“My god,” said the rabbi,” with a look on his face as if the Red Sea had just closed back up. “You can’t put on tefillin that tight. You’ll cut off the blood supply to your brain.” It wouldn’t be the last time someone would tell me that.

I was mortified. All the other boys looked at me with disdain. This is what happens, they thought, when you grow up on the gentile side of the Boulevard. My face was red, but my arm was as white as my yarmulke.

Each Sunday, for the two months prior to our right of passage, we would meet in the back of the sanctuary, sitting on folding bridge chairs, at shaky aluminum tables, eating bagels that were rubbery and cream cheese that was watery, learning the faith of our fathers.

It was the first time in my young life that I had eaten lox outside the home. In our house, lox was a delicacy, purchased only when company came, eaten only at times of celebration or sympathy. I knew full well that, if I could live through the rigors of tefillin club, we would soon be serving celebration lox, as I would become the first boy in my immediate family to become a man.

The rabbi didn’t seem to share my epicurean joy. “No, no,” he said, “holding my head in his hands. “You’re not supposed to wear it like a baseball cap. The tefillin must always be positioned in the spot that begins at your hairline, above your forehead. Now move it down below that pompadour.”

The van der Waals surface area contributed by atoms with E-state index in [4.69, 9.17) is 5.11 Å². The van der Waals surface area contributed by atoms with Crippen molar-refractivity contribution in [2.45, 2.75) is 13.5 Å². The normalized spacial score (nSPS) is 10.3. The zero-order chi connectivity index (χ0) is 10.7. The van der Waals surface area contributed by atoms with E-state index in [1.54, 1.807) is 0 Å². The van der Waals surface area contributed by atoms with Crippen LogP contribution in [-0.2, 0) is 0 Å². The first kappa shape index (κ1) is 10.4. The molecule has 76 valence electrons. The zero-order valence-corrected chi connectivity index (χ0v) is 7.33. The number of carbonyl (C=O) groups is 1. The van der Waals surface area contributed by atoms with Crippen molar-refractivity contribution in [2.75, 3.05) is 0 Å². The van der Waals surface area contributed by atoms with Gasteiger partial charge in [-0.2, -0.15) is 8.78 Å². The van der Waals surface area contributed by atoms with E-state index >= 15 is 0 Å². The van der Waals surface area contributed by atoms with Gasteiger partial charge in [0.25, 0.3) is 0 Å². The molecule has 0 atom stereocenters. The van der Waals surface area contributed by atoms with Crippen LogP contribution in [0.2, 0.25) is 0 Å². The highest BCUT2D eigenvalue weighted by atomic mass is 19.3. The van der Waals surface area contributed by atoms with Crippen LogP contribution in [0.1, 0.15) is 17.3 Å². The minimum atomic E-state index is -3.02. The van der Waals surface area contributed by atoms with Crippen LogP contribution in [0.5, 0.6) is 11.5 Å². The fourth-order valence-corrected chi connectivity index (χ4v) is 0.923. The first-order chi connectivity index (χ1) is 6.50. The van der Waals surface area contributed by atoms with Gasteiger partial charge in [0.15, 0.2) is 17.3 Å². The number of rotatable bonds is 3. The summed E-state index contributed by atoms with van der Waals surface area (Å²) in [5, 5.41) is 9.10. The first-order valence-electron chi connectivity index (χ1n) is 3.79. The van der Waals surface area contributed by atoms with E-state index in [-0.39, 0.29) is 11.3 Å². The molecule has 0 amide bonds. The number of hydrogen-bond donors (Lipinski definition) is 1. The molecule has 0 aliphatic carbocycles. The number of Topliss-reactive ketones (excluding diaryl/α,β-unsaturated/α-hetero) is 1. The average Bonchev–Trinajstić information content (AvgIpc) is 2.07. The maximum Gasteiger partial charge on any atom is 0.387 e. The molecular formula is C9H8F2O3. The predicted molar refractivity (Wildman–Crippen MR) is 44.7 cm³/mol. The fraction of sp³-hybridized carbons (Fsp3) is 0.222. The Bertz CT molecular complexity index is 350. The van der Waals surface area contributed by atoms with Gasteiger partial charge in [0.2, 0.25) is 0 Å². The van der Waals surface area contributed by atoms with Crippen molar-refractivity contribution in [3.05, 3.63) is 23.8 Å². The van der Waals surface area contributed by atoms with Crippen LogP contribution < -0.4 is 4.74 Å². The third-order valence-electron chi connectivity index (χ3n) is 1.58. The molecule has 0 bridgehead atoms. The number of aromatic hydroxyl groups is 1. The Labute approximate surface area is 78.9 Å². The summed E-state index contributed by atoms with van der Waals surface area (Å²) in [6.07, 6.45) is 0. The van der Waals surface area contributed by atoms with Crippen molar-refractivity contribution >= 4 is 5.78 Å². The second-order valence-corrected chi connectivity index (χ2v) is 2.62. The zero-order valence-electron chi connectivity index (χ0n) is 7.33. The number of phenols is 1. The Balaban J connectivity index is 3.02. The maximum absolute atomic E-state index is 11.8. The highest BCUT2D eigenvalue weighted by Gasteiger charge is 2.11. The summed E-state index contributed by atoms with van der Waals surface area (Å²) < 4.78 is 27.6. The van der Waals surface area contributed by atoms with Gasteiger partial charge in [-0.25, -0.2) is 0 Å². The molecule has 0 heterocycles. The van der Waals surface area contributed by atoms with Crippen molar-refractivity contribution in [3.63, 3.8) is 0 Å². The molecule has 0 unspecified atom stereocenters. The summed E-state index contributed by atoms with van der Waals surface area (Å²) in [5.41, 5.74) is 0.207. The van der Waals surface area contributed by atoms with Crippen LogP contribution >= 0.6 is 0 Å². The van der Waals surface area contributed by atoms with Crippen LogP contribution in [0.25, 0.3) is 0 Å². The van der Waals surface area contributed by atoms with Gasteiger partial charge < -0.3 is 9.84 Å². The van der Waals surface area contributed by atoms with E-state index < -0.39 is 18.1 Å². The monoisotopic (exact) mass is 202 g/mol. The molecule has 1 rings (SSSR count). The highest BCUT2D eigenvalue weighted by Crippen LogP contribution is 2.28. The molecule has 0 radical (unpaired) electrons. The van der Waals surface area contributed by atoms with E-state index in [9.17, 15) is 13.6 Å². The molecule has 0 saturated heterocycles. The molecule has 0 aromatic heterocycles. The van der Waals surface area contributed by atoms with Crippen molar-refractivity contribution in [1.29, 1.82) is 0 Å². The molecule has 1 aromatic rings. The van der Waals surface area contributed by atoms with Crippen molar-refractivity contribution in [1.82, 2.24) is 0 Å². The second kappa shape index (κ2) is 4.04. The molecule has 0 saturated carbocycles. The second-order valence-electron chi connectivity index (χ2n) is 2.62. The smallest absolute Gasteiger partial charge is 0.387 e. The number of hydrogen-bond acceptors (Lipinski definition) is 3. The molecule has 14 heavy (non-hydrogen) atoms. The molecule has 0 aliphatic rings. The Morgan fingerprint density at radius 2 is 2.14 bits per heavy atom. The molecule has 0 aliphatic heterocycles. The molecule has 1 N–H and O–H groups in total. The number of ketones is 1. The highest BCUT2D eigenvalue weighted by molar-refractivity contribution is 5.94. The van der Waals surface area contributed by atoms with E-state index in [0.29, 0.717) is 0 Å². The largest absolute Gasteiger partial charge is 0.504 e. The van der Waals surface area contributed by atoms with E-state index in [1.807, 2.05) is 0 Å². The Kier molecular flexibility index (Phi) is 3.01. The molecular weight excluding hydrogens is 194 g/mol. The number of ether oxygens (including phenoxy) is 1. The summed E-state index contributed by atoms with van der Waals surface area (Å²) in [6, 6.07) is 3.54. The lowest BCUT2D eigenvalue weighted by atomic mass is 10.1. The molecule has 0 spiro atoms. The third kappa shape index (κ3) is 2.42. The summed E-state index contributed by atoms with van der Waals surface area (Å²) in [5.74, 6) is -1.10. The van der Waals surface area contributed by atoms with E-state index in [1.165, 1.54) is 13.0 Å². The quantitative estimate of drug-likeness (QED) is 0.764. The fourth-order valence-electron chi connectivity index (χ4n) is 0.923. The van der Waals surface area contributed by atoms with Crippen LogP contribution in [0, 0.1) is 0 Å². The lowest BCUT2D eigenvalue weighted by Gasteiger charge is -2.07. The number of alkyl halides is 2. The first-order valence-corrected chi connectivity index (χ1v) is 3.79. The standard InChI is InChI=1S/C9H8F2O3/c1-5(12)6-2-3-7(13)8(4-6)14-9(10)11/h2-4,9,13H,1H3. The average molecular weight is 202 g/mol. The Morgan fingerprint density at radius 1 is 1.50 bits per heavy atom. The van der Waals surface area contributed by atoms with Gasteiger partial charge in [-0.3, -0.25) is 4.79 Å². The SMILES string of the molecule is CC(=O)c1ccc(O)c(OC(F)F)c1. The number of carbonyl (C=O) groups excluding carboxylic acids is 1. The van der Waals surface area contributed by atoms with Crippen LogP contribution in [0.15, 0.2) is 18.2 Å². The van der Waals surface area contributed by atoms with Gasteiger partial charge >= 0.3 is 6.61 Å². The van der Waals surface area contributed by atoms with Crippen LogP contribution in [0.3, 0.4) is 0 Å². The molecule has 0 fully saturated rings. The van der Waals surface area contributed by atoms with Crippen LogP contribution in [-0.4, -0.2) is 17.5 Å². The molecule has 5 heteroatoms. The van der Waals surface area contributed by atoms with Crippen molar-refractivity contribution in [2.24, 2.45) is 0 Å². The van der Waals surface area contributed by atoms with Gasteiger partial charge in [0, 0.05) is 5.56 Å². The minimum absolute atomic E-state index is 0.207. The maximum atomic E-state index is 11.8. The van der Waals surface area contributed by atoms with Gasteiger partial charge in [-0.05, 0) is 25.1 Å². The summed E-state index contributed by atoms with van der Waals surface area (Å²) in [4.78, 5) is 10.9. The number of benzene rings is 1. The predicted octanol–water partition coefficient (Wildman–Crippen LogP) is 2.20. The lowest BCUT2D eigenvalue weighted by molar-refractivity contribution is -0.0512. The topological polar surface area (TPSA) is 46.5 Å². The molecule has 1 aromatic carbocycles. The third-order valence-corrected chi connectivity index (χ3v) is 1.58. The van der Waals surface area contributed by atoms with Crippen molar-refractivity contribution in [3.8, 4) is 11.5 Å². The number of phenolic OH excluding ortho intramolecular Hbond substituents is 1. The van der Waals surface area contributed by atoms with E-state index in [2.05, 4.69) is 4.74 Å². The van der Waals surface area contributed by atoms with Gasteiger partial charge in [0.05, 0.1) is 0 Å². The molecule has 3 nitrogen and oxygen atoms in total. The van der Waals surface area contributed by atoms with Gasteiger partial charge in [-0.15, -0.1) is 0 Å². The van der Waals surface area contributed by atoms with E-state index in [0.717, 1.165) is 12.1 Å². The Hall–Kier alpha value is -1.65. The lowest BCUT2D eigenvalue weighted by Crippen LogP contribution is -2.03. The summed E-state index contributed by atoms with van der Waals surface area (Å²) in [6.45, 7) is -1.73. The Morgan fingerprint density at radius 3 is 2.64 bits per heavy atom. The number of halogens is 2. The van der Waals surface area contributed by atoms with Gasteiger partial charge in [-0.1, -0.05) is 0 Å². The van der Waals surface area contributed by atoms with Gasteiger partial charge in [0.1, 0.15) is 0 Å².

I was worried and confused. Would the rabbi notice that I had gotten some Wildroot cream oil on the back of my box?

“And your arm is all wrong,” the rabbi said, “the lowest point for tefillin begins where your biceps muscle starts to bulge. The tefillin must never pass below this point!”

Oy, how was I ever going to read from the torah if I couldn’t get some simple straps straight?

“This tefillin is too big for you,” the rabbi said, “that’s part of your problem. Where did you get tefillin so big?”

For what seemed like an hour and a half, I sat in silence. My grandfather had given me these tefillin. They had been his. He was so proud to see me have them. He said a special blessing over the blue velvet bag before he handed it to me. My grandfather was an Orthodox man. These tefillin meant the world to him.

“Who is picking you up today?” the rabbi demanded.

“My father is, rabbi,” I said with a whimper.

“You tell your father I want to see him,” the rabbi said.” With that, he walked away.

I was sick to my stomach. I couldn’t eat another bite of bagel. What if the rabbi made an example of me? What if he told my father that I couldn’t be bar mitzvahed because I couldn’t put on tefillin right? I looked at the big clock on the bema wall. My father would be here in less than ten minutes. I had to do something quickly.

With the courage of the damned, I got up from my bridge chair and walked to the front of the shull. I had to find the rabbi. He had to give me a break. As I approached the bema, I smelled something strange. It smelled like my Aunt Anna when she was nervous. It smelled like smoke. And so it was. When I got to the back of the bema, there was the rabbi, dragging on a Lucky Strike.

Quickly, my jaw dropped. You weren’t allowed to smoke in shull.

“What are you doing here?” the rabbi said, as he tried to cuff the butt in his hand. I couldn’t speak. The words just didn’t come. I had caught the rabbi committing a sin. What would Moses do?    Read the rest of this entry »